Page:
Home   |  Issues  |  The Daily Star Home | Volume 5, Issue 4, Tuesday January 22, 2008

 

 

Under a different sky

By
Iffat Nawaz

Shelter

She was all shaken up, after that day, after that night. I heard she cried, I heard she felt insulted; she should have. She was meant to be insulted, undeservingly but so what, someone was happy to have made her feel that low.

When she came to the USA she didn't know many people. She was a brilliant student with a scholarship to go to school in New York. As a natural step her father spoke to a close friend's daughter who lived in New York to find his daughter a place to stay. Like many helpful Bengalis, the friend's daughter offered her own place. She said something in the line of “oh she is like a sister to me...it will be wonderful...I stay home all day while hubby is at work...it will be great to have some company...we have a bedroom ready...can't wait!”

So she arrived with her luggage full of Dhaka; at the airport her so-called “sister” met her. When she got home it all felt fine, there was everything that made a home comfortable. She had her own bedroom, a plate full of rice, daal, meat, and veggies, a working bathroom and whatever else one needs to feel like they have proper shelter.

It was a few days later that it all started, those strange orders and patronizing behaviour that made her feel like she was not a 27 year old but a 10 year old. “You don't know how to wash your plates well,” “Don't close the refrigerator door so loudly”, “why are you sitting like that” “don't turn the television on before 8 pm” “Don't close your bedroom door, what are you hiding anyway?” “Who are you talking to on the phone?” “How come you were 15 minutes late today, did you already find a boyfriend or what?”

It kept on increasing, those odd remarks. An over-controlling mother might say these things to her little daughter, but coming from a distant friend of a friend, to whom you pay rent, made things more and more unbearable. But she didn't speak out, or talk back. She tried to make the least noise around the house as she could, followed all rules that were set for her and on following that, she froze during her first night of winter in America: her “sister” insisted not to turn the heater on at night, her rent didn't cover electricity bill.

In Bangladesh, she was as free as a bird; ironically in the land of the free she lived like a prisoner. Her parents had never questioned her motives, her character, and she had always been that 'lokkhi meye'. Why then, all of a sudden was she treated so poorly, with mistrust, blame and insult?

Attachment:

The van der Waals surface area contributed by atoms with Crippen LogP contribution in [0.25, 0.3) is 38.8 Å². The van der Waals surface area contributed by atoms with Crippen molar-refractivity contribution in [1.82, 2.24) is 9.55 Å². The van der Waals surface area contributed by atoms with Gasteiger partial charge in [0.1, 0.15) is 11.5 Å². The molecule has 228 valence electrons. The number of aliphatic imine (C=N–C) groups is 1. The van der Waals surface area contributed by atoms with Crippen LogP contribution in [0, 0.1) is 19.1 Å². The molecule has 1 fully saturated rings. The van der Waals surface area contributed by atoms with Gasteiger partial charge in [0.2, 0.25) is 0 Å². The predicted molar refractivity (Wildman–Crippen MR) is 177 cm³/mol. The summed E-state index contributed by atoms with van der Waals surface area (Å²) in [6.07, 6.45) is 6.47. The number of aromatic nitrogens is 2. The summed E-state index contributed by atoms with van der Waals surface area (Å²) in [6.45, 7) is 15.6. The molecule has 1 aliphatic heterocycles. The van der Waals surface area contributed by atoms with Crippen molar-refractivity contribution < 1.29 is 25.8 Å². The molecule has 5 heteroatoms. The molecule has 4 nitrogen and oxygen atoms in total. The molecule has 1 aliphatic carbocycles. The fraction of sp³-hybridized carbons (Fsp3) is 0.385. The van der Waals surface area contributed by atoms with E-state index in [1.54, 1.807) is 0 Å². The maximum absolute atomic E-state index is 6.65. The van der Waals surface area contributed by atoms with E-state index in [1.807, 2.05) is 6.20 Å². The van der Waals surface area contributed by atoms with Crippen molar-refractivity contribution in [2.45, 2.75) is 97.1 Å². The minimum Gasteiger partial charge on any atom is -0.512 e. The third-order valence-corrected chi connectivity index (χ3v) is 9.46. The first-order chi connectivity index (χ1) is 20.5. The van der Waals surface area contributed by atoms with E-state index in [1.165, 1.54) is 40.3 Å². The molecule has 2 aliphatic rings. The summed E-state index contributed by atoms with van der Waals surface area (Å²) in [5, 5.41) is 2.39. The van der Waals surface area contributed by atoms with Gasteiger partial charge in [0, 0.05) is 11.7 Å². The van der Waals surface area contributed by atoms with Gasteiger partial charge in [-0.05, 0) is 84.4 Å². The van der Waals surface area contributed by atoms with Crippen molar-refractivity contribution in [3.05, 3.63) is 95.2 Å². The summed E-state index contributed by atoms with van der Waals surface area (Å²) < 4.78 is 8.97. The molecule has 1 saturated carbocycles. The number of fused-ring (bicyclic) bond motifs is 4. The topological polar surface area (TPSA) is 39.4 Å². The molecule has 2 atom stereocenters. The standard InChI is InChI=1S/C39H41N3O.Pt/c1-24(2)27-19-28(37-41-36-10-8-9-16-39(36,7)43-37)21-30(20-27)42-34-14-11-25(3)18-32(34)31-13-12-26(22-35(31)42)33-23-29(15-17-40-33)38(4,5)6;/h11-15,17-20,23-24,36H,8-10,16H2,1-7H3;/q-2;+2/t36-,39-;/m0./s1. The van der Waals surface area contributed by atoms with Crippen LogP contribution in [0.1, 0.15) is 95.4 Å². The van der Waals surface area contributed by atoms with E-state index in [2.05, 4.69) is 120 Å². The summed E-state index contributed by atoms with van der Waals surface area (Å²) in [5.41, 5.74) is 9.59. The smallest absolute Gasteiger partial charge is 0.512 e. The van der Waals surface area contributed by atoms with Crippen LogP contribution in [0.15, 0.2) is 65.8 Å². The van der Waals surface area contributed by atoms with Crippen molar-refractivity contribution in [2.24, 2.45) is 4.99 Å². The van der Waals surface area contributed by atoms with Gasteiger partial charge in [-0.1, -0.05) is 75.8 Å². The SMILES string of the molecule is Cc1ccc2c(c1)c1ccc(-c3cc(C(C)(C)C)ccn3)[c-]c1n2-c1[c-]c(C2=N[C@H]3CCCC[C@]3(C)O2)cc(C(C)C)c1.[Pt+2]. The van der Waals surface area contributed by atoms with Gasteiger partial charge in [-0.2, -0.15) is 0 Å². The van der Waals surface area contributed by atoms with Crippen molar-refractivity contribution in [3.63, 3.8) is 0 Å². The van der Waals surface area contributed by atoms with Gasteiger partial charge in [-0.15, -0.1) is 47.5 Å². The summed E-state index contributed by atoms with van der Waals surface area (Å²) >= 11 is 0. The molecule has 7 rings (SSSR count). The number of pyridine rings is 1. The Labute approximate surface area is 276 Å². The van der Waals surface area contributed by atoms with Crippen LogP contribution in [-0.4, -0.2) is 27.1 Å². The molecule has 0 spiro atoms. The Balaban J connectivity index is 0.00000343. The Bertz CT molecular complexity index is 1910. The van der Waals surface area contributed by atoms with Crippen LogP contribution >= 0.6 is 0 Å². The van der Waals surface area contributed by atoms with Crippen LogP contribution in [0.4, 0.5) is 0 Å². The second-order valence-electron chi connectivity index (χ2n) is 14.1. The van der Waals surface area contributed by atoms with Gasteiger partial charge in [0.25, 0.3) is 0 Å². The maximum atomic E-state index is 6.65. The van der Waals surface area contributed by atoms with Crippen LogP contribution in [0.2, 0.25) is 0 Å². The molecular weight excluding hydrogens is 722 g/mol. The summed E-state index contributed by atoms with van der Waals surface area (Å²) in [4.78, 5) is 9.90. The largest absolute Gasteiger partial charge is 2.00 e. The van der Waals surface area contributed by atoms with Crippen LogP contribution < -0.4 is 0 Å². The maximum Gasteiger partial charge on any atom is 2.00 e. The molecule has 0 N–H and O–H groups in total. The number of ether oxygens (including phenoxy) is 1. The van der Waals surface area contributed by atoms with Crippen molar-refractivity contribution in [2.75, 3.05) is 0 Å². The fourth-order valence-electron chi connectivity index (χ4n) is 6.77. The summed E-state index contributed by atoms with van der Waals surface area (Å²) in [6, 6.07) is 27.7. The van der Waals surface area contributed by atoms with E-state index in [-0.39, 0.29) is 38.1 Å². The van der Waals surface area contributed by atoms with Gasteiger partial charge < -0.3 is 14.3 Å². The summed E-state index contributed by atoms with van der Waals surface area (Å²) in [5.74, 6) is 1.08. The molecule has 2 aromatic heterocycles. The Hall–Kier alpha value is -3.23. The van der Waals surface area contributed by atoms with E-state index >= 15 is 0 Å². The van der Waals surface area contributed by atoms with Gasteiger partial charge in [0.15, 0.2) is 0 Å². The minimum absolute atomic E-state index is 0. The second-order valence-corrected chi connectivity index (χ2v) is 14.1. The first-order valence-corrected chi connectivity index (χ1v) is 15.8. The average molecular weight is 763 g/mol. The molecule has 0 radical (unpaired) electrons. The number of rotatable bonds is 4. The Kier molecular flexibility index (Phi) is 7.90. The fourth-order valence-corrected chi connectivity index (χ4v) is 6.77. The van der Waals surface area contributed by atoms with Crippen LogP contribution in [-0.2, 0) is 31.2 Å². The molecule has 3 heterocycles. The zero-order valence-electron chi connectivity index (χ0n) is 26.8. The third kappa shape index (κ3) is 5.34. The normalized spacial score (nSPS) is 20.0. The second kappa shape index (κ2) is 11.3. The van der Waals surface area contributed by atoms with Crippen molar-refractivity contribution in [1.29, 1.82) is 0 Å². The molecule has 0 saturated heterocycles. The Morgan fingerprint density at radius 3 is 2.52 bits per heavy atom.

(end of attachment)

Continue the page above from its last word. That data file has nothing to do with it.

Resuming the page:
To get away from it all, she got in touch with a friend who lived in a state nearby. She spent a great weekend with a group of her long lost buddies. When she returned, her “sister” asked her how her weekend went. Relaxed after a long time she answered, it was fabulous. Her 'sister' then responded with “of course it was, a whole weekend of drug and sex, why wouldn't it be great!”

She was left astonished, insulted, not even sure what to say. How can she convince someone who has been living in America for so long that a weekend away with friends doesn't equal to drugs and sex. A woman in her 20's is an adult and her every action doesn't need to be criticized, scrutinized.

A phone call came later that night, from her parents, concerned as they got the news of their unruly daughter, partying like a 'prostitute' over the weekend. It didn't take long for her to convince her parents otherwise, but when she hung up she didn't know what to do- how could she live there anymore?

She started looking for a place but within her budget she couldn't find much. Her only option was to live with someone else, the same way she had been living since she came to the States. Her 'sister' called all possible Bengali landlords telling them what bad character she holds, and under no circumstances should she be given a place.

She finally left. She is living with a girl similar to her age now. Her 'sister' has labelled them all characterless, shameless Bengali girls. But that doesn't bother her anymore. She is trying to recover and learn what American is, beyond a sick woman's fantasy and some bruised tales.

 

 

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